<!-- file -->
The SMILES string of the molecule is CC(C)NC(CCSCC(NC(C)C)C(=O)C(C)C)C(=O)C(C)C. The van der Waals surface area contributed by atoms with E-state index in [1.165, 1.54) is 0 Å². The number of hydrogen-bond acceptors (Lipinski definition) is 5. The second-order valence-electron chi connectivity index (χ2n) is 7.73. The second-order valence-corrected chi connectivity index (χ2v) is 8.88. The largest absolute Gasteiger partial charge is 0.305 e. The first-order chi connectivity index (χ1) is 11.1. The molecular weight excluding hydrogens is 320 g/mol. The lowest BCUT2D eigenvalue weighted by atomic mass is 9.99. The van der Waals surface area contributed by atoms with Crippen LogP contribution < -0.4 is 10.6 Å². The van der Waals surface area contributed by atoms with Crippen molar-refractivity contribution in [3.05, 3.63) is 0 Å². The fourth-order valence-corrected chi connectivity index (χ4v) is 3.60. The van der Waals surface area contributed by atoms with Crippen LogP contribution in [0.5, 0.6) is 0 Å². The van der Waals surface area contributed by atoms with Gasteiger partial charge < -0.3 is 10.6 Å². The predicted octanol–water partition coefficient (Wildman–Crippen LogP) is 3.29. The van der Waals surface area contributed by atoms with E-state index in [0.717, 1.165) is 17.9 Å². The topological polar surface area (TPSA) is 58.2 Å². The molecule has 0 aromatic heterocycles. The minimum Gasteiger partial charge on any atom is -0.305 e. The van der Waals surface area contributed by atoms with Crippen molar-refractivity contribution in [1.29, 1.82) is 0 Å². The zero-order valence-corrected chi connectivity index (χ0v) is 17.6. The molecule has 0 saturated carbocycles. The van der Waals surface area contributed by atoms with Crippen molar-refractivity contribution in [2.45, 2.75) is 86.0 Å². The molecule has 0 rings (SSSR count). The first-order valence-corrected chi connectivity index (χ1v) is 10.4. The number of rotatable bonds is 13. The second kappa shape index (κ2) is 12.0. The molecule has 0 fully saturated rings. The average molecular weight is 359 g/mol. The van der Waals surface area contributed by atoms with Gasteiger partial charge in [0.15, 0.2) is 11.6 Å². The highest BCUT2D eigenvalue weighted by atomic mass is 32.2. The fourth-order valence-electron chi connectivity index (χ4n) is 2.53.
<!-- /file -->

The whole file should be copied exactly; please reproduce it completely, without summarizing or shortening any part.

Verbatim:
The SMILES string of the molecule is CC(C)NC(CCSCC(NC(C)C)C(=O)C(C)C)C(=O)C(C)C. The van der Waals surface area contributed by atoms with E-state index in [1.165, 1.54) is 0 Å². The number of hydrogen-bond acceptors (Lipinski definition) is 5. The second-order valence-electron chi connectivity index (χ2n) is 7.73. The second-order valence-corrected chi connectivity index (χ2v) is 8.88. The largest absolute Gasteiger partial charge is 0.305 e. The first-order chi connectivity index (χ1) is 11.1. The molecular weight excluding hydrogens is 320 g/mol. The lowest BCUT2D eigenvalue weighted by atomic mass is 9.99. The van der Waals surface area contributed by atoms with Crippen LogP contribution < -0.4 is 10.6 Å². The van der Waals surface area contributed by atoms with Crippen molar-refractivity contribution in [3.05, 3.63) is 0 Å². The fourth-order valence-corrected chi connectivity index (χ4v) is 3.60. The van der Waals surface area contributed by atoms with Crippen LogP contribution in [0.5, 0.6) is 0 Å². The van der Waals surface area contributed by atoms with Gasteiger partial charge < -0.3 is 10.6 Å². The predicted octanol–water partition coefficient (Wildman–Crippen LogP) is 3.29. The van der Waals surface area contributed by atoms with E-state index in [0.717, 1.165) is 17.9 Å². The topological polar surface area (TPSA) is 58.2 Å². The molecule has 0 aromatic heterocycles. The minimum Gasteiger partial charge on any atom is -0.305 e. The van der Waals surface area contributed by atoms with Crippen molar-refractivity contribution in [1.29, 1.82) is 0 Å². The zero-order valence-corrected chi connectivity index (χ0v) is 17.6. The molecule has 0 saturated carbocycles. The van der Waals surface area contributed by atoms with Crippen molar-refractivity contribution in [2.45, 2.75) is 86.0 Å². The molecule has 0 rings (SSSR count). The first-order valence-corrected chi connectivity index (χ1v) is 10.4. The number of rotatable bonds is 13. The second kappa shape index (κ2) is 12.0. The molecule has 0 fully saturated rings. The average molecular weight is 359 g/mol. The van der Waals surface area contributed by atoms with Gasteiger partial charge in [0.15, 0.2) is 11.6 Å². The highest BCUT2D eigenvalue weighted by atomic mass is 32.2. The fourth-order valence-electron chi connectivity index (χ4n) is 2.53.